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Wooden is a good choice and his accomplishments are astounding, but I think alot of his success came from recruiting not even being a shadow of what it is today, it wasnt competitive like it is today, UCLA basically got anyone they wanted. Also, Wooden didnt have to deal with players leaving early or the high school to NBA jump like there is today.

 

not to mention he's the reason why the NCAA has such strict rules regarding recruiting violations...on top of that, Wooden gave nothing to the game

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To Hard to name just one coach for all sports so i'm gonna do it like this

 

NCAA FOOTBALL- KNUTE ROCKNE

NCAA BASKETBALL- JOHN WOODEN

NCAA BASEBALL- RON FRASER

MLB- SPARKY ANDERSON, EARL WEAVER

NHL- SCOTTY BOWMAN

NFL- DON SHULA

 

 

 

No NBA?

nobody really stands out in the NBA...Red Auerbach and Phil Jackson won all those championships, but Auerbach had Bill Russell all those years, and Jackson had MJ then Shaq

NCAA football: Joe Paterno

NCAA basketball: Pete Newell- no coach has influenced as many other coaches and players as he has...any NCAA or NBA player 6'6" or above have gone to him for help, a...not to mentioned he owned Wooden and probably would have won a lot more championships had he not retired so early

MLB: John McGraw- second winningest manager in baseball history, but had a much better winning percentage than Connie Mack

NFL: Bill Walsh...revolutionized the game with the west coast offense, and helped developed ROnnie Lott, Steve Young, Jerry Rice, and Joe Montana into arguably the four greatest players of all time...won three superbowls, and three of his proteges (George Seifert, Mike Holmgren, BIll Shanahan) have gone on to coach their teams to a combine 5 super bowls

NBA: Phil Jackson...yeah, he had some great players, but he does have 9 championships anyone that can get Shaq and Kobe to co-exist for 4 years has to be #1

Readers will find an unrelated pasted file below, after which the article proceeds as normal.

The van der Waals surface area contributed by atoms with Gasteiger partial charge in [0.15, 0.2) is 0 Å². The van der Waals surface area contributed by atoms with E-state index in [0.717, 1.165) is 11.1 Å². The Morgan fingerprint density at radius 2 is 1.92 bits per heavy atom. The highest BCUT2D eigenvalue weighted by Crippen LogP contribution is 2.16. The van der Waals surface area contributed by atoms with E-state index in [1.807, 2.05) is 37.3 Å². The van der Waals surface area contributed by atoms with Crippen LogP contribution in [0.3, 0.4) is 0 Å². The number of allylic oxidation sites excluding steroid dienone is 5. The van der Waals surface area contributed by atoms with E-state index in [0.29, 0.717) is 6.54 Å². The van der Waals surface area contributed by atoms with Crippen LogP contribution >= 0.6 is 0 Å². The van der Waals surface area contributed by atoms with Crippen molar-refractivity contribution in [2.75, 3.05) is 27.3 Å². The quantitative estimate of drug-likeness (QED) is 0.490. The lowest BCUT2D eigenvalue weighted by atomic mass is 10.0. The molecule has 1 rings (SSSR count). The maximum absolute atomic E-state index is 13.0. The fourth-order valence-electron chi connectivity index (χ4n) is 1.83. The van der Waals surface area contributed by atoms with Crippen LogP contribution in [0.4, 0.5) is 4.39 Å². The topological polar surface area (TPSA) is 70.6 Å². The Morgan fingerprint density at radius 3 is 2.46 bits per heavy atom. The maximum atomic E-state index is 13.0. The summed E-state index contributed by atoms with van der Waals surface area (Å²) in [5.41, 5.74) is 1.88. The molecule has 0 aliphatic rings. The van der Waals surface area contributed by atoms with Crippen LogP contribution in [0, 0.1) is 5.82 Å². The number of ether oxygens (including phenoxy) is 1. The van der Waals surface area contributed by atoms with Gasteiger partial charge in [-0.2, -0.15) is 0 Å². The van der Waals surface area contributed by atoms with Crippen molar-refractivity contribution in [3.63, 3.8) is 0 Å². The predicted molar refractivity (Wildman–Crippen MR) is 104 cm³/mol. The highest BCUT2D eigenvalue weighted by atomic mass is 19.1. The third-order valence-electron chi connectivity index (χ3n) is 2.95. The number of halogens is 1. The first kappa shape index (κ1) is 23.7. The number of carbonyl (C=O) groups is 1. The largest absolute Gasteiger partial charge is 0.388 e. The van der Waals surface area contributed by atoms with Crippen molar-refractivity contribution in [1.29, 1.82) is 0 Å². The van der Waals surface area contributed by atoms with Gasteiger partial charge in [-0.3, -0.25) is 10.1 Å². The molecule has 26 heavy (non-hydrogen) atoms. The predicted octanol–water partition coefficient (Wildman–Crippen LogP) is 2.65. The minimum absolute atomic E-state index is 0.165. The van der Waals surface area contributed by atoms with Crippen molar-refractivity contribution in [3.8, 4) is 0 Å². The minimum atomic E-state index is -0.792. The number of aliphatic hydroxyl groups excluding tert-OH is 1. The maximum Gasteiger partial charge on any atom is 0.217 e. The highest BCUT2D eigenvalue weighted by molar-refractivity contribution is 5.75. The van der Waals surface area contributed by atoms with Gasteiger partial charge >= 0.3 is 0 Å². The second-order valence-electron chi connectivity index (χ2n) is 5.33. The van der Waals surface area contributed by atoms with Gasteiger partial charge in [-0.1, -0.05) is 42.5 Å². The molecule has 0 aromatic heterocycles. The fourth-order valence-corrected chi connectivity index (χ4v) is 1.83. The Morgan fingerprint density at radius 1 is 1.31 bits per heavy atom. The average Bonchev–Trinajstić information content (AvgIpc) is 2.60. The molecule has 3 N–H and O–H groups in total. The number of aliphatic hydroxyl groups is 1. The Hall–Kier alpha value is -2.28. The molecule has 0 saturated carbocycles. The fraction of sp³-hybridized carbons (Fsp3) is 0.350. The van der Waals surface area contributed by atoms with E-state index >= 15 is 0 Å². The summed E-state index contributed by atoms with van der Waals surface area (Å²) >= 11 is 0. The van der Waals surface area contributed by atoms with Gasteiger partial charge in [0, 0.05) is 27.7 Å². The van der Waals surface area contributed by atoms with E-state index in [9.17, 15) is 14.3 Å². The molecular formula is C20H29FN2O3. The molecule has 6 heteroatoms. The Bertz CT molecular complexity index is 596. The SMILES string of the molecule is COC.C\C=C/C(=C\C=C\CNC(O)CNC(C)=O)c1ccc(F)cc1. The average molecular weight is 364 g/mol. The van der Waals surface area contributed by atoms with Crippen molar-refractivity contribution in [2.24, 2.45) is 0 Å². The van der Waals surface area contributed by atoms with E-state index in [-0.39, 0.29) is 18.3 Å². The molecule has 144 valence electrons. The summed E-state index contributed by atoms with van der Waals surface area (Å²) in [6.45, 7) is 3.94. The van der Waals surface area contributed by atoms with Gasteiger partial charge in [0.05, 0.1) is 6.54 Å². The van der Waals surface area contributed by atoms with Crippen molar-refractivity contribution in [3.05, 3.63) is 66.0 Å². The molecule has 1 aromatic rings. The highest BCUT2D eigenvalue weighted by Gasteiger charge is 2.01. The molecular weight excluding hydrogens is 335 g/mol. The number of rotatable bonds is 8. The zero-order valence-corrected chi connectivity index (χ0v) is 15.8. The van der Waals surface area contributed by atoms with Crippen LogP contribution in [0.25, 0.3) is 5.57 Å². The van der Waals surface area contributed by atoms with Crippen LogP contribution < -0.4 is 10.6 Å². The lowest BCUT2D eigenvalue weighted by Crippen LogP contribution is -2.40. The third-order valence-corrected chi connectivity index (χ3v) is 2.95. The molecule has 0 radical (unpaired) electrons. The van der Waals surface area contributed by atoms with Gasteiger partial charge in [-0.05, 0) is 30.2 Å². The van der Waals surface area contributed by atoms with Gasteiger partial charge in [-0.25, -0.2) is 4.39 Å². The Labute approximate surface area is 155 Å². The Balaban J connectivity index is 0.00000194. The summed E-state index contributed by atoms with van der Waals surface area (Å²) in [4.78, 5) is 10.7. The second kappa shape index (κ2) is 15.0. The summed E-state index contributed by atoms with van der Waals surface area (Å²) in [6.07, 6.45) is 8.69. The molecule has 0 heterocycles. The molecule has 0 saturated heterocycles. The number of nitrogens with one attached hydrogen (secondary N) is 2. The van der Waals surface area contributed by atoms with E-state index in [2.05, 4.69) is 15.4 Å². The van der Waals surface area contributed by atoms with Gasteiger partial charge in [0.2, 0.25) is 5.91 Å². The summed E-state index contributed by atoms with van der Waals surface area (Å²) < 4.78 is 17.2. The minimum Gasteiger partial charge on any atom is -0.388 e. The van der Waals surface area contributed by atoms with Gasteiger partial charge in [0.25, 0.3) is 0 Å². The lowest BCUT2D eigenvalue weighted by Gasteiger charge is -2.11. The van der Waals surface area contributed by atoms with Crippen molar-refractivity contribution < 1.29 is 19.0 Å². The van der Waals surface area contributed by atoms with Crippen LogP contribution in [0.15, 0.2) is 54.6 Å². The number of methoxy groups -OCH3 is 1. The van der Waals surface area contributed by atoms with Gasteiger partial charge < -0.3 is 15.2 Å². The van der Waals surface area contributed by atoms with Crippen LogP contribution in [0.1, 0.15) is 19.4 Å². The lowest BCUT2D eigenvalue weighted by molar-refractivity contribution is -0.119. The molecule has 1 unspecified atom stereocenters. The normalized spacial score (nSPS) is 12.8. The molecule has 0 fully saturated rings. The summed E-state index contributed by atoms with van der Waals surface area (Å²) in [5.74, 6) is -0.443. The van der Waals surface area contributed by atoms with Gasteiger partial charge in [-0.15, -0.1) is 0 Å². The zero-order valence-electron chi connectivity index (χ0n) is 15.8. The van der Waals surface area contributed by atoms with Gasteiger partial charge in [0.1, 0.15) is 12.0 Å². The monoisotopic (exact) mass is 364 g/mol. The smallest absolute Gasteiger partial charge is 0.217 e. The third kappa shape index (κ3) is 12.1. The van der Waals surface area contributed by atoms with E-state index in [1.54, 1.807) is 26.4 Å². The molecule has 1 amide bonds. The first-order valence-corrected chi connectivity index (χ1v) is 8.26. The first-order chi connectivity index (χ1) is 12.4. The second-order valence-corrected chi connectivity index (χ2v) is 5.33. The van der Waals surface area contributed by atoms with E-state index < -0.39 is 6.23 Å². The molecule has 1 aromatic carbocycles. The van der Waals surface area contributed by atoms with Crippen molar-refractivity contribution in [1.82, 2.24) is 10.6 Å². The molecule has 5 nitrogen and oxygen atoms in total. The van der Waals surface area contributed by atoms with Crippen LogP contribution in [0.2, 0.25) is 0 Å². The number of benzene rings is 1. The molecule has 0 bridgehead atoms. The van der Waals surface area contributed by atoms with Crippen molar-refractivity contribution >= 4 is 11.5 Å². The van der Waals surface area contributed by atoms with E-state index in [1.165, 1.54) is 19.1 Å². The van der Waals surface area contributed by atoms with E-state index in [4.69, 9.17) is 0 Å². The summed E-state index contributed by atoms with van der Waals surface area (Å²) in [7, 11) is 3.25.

NHL: Scotty Bowman....he's #1 among all sports, because all the other sports can be disputed...in the NHL, you can't make a case for anybody else

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  • 1 month later...

James Naismith?

 

 

I mean its from his lineage of coaching that has basically produced this:

 

 

Allen

Smith

Brown

Popovich

 

Look at the achievements of all 4 of those coaches and you can tell easily who was the best coach ever. Not only has his most prominent 'pupils' been largely successful, but they all truly teach the game of basketball the way its meant to be played.

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James Naismith?

 

 

I mean its from his lineage of coaching that has basically produced this:

 

 

Allen

Smith

Brown

Popovich

 

Look at the achievements of all 4 of those coaches and you can tell easily who was the best coach ever. Not only has his most prominent 'pupils' been largely successful, but they all truly teach the game of basketball the way its meant to be played.

 

dont forget Roy Williams in that lineage

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James Naismith?

 

 

I mean its from his lineage of coaching that has basically produced this:

 

 

Allen

Smith

Brown

Popovich

 

Look at the achievements of all 4 of those coaches and you can tell easily who was the best coach ever. Not only has his most prominent 'pupils' been largely successful, but they all truly teach the game of basketball the way its meant to be played.

 

dont forget Roy Williams in that lineage

may bad and i'm sure i'm forgetting a few others as well.